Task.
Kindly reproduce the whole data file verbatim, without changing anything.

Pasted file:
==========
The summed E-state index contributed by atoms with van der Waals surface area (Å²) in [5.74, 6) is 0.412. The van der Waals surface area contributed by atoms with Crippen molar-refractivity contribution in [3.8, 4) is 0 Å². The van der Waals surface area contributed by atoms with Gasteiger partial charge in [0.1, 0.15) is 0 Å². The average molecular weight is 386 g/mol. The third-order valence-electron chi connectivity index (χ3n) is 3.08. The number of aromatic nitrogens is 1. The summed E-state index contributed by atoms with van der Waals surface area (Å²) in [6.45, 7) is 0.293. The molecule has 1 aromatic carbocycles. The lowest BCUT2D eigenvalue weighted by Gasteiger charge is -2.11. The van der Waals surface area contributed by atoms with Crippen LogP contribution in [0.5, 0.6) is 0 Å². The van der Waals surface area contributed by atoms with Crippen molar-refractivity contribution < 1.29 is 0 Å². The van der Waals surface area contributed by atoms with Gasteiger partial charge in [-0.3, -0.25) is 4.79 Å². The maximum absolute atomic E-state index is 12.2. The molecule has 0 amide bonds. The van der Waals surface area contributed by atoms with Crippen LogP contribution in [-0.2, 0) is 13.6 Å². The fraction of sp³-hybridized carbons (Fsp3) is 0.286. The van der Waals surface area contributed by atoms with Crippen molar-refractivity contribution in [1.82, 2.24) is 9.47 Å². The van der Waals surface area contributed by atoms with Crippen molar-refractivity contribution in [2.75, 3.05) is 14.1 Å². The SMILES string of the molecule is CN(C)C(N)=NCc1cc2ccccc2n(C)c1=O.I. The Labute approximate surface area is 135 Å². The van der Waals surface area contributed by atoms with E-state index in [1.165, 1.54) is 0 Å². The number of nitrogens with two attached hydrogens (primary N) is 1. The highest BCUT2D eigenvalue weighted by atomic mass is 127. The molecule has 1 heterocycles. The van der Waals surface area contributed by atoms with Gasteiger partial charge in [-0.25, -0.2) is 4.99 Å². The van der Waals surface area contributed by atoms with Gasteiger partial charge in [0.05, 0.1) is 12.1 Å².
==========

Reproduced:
The summed E-state index contributed by atoms with van der Waals surface area (Å²) in [5.74, 6) is 0.412. The van der Waals surface area contributed by atoms with Crippen molar-refractivity contribution in [3.8, 4) is 0 Å². The van der Waals surface area contributed by atoms with Gasteiger partial charge in [0.1, 0.15) is 0 Å². The average molecular weight is 386 g/mol. The third-order valence-electron chi connectivity index (χ3n) is 3.08. The number of aromatic nitrogens is 1. The summed E-state index contributed by atoms with van der Waals surface area (Å²) in [6.45, 7) is 0.293. The molecule has 1 aromatic carbocycles. The lowest BCUT2D eigenvalue weighted by Gasteiger charge is -2.11. The van der Waals surface area contributed by atoms with Crippen LogP contribution in [0.5, 0.6) is 0 Å². The van der Waals surface area contributed by atoms with Crippen molar-refractivity contribution < 1.29 is 0 Å². The van der Waals surface area contributed by atoms with Gasteiger partial charge in [-0.3, -0.25) is 4.79 Å². The maximum absolute atomic E-state index is 12.2. The molecule has 0 amide bonds. The van der Waals surface area contributed by atoms with Crippen LogP contribution in [-0.2, 0) is 13.6 Å². The fraction of sp³-hybridized carbons (Fsp3) is 0.286. The van der Waals surface area contributed by atoms with Crippen molar-refractivity contribution in [1.82, 2.24) is 9.47 Å². The van der Waals surface area contributed by atoms with Crippen molar-refractivity contribution in [2.75, 3.05) is 14.1 Å². The SMILES string of the molecule is CN(C)C(N)=NCc1cc2ccccc2n(C)c1=O.I. The Labute approximate surface area is 135 Å². The van der Waals surface area contributed by atoms with E-state index in [1.165, 1.54) is 0 Å². The number of nitrogens with two attached hydrogens (primary N) is 1. The highest BCUT2D eigenvalue weighted by atomic mass is 127. The molecule has 1 heterocycles. The van der Waals surface area contributed by atoms with Gasteiger partial charge in [-0.25, -0.2) is 4.99 Å². The van der Waals surface area contributed by atoms with Gasteiger partial charge in [0.05, 0.1) is 12.1 Å².